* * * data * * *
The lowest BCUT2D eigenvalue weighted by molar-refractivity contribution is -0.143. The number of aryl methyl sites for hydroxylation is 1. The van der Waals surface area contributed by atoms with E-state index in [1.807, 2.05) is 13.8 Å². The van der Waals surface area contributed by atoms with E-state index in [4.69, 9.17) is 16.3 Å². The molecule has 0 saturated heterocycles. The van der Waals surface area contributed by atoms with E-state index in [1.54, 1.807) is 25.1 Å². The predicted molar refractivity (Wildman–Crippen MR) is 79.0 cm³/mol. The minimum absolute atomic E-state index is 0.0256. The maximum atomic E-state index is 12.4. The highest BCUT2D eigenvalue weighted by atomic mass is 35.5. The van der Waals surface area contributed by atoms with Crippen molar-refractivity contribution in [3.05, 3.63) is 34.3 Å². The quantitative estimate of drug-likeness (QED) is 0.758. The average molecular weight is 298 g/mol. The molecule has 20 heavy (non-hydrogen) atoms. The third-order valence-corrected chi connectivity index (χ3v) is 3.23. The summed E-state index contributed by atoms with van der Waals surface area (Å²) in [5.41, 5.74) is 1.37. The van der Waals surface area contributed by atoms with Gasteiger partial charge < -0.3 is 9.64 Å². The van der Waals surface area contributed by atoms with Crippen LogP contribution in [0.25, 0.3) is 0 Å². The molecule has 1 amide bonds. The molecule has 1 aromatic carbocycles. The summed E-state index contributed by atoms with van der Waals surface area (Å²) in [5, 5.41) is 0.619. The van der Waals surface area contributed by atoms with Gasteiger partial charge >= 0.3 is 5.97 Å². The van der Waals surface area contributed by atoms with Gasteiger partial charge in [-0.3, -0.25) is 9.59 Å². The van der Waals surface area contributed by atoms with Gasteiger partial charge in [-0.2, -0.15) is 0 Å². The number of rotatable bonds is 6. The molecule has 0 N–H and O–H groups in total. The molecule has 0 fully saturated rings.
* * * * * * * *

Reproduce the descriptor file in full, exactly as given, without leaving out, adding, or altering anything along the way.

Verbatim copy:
The lowest BCUT2D eigenvalue weighted by molar-refractivity contribution is -0.143. The number of aryl methyl sites for hydroxylation is 1. The van der Waals surface area contributed by atoms with E-state index in [1.807, 2.05) is 13.8 Å². The van der Waals surface area contributed by atoms with E-state index in [4.69, 9.17) is 16.3 Å². The molecule has 0 saturated heterocycles. The van der Waals surface area contributed by atoms with E-state index in [1.54, 1.807) is 25.1 Å². The predicted molar refractivity (Wildman–Crippen MR) is 79.0 cm³/mol. The minimum absolute atomic E-state index is 0.0256. The maximum atomic E-state index is 12.4. The highest BCUT2D eigenvalue weighted by atomic mass is 35.5. The van der Waals surface area contributed by atoms with Crippen molar-refractivity contribution in [3.05, 3.63) is 34.3 Å². The quantitative estimate of drug-likeness (QED) is 0.758. The average molecular weight is 298 g/mol. The molecule has 20 heavy (non-hydrogen) atoms. The third-order valence-corrected chi connectivity index (χ3v) is 3.23. The summed E-state index contributed by atoms with van der Waals surface area (Å²) in [5.41, 5.74) is 1.37. The van der Waals surface area contributed by atoms with Gasteiger partial charge < -0.3 is 9.64 Å². The van der Waals surface area contributed by atoms with Crippen LogP contribution in [0.25, 0.3) is 0 Å². The molecule has 1 amide bonds. The molecule has 1 aromatic carbocycles. The summed E-state index contributed by atoms with van der Waals surface area (Å²) in [5, 5.41) is 0.619. The van der Waals surface area contributed by atoms with Gasteiger partial charge >= 0.3 is 5.97 Å². The van der Waals surface area contributed by atoms with Gasteiger partial charge in [-0.3, -0.25) is 9.59 Å². The van der Waals surface area contributed by atoms with Gasteiger partial charge in [-0.2, -0.15) is 0 Å². The number of rotatable bonds is 6. The molecule has 0 N–H and O–H groups in total. The molecule has 0 fully saturated rings.